I have another fuser that failed at a little over 60K copies. The film on this one somehow started sliding to one edge of the fuser and the film just started shredding on the edge. No idea what caused that. I have some others still going strong, I will now be watching with interest to see if they make and exceed the 100K mark.
by unknown on May 18, 2009 at 7:06am Add comment
After doing some research,found out all of the fuser remanufacturers are having problems making fusers run consistently to rated life without
problems. if they say all is well they could be lying.

thanks for the post about the uniflor grease.
some parts houses are using 9172 and 8912
and are testing some Dow chemical product as this is what Hp uses?

Good thread, it will be interesting to see what the new hp's run like.

I know that Canon has had problems as well
so far the image runner 3300 series is doing well
and we will keep a close eye on the high speed 5070 and
others. they use the same type of fuser technology.
by Anonymous on May 20, 2009 at 4:46pm Add comment
HP had a run of fusers for one printer that had a bad flange from the factory, they all shredded the sleeves early.


PS; You can click on my name and email me if you have a sleeve question for a specific model number, or just start a new thread, since this one is dedicated to grease.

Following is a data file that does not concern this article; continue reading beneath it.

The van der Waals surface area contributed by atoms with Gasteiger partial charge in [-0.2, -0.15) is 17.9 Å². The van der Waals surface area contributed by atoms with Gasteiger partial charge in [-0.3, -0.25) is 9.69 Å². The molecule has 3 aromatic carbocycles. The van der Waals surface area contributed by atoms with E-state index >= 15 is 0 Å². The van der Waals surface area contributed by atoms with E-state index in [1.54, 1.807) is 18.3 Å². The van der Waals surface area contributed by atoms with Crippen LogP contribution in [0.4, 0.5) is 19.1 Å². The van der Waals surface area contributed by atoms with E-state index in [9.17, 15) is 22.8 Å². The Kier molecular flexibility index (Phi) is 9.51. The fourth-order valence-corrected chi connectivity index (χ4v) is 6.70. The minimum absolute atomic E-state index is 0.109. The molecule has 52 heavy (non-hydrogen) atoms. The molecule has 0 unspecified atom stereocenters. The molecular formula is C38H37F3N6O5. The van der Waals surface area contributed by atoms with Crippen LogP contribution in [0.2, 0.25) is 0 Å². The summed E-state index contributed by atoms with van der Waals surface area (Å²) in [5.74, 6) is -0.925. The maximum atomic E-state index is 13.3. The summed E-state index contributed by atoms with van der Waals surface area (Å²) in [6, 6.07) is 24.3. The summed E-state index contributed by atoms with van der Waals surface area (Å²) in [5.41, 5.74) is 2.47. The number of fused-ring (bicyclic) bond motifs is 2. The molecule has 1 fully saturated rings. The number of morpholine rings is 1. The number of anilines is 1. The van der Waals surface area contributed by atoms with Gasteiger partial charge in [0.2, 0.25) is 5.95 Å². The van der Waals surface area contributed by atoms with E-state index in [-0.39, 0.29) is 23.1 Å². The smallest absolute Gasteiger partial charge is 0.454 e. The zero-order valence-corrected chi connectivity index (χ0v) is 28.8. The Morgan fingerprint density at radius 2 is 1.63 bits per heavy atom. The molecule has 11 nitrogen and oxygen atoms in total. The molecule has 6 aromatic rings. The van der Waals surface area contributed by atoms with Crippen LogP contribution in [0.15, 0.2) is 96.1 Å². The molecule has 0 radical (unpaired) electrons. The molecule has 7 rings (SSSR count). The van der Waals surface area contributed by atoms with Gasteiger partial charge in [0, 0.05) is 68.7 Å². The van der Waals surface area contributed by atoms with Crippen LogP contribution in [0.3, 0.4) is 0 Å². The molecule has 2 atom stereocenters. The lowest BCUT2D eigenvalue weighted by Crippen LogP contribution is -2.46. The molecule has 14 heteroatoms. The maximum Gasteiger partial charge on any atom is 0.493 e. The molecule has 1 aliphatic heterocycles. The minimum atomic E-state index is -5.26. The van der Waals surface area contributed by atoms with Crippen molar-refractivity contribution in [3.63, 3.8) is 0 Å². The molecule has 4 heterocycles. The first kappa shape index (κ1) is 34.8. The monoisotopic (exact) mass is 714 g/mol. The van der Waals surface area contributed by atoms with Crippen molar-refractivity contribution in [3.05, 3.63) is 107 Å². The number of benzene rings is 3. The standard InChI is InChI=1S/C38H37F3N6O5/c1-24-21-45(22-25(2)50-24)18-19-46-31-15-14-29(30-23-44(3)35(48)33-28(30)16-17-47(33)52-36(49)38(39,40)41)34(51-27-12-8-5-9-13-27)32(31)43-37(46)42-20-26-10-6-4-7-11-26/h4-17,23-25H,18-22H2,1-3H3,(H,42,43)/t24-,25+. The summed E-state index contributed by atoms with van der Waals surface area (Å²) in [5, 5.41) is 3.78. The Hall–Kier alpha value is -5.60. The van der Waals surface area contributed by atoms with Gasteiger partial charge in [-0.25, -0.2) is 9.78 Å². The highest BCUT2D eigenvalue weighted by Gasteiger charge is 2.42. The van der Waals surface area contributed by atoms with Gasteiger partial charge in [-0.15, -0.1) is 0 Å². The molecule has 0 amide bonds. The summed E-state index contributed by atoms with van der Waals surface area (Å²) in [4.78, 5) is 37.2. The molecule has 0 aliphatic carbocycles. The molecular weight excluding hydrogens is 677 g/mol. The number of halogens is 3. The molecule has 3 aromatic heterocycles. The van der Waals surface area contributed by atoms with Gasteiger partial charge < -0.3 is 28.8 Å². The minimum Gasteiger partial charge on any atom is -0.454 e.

by Stephen on May 22, 2009 at 5:06pm Add comment
Hi All,

New to the forum... I've been using the uniflor grease to fix fuser films for a while now but am suddenly running into trouble with it. The fusers are coming back with the films torn or jammed. On closer inspection of the residue of the grease, I am seeing that is has turned into a gooey/gummy gel and is no longer lubricating the sleeve.

The consistency is perfect when it is beeing applied.
I have tried using both the 8172 and 8192 to no avail.

Any suggestions?

Much appreciated...
by aly on Nov 1, 2010 at 2:30pm Add comment
I believe the 8172 has been discontinued. My supplier told me that Canon/HP uses the Uniflor grease on their fusers at the factory. They claim they contacted HP with a fake grease in the eye claim and asked for the MSDS which pointed at Uniflor as the supplier. The grease won't stay liquid as the heat will solidify it. If you ever took apart an OEM fuser that had 200,000 copies on it, you'd see that grease had solidified as well. We haven't experienced the failures you're having. Maybe some of the other forum techs will voice their opinion. - moe
Using uniflor grease on the hp and canon fusers with good results
no room for shortcuts here unless you have spare time and money.

From a service standpoint you want to rebuild the fuser and not see any failures for as long as possible.one thing that will cause ripped sleeves is when the customer pulls a paper jam out of the printer at an angle instead of straight out.
by Scytex on Nov 2, 2010 at 1:54pm Add comment

there is a special grease for fuser film that can handle high temperature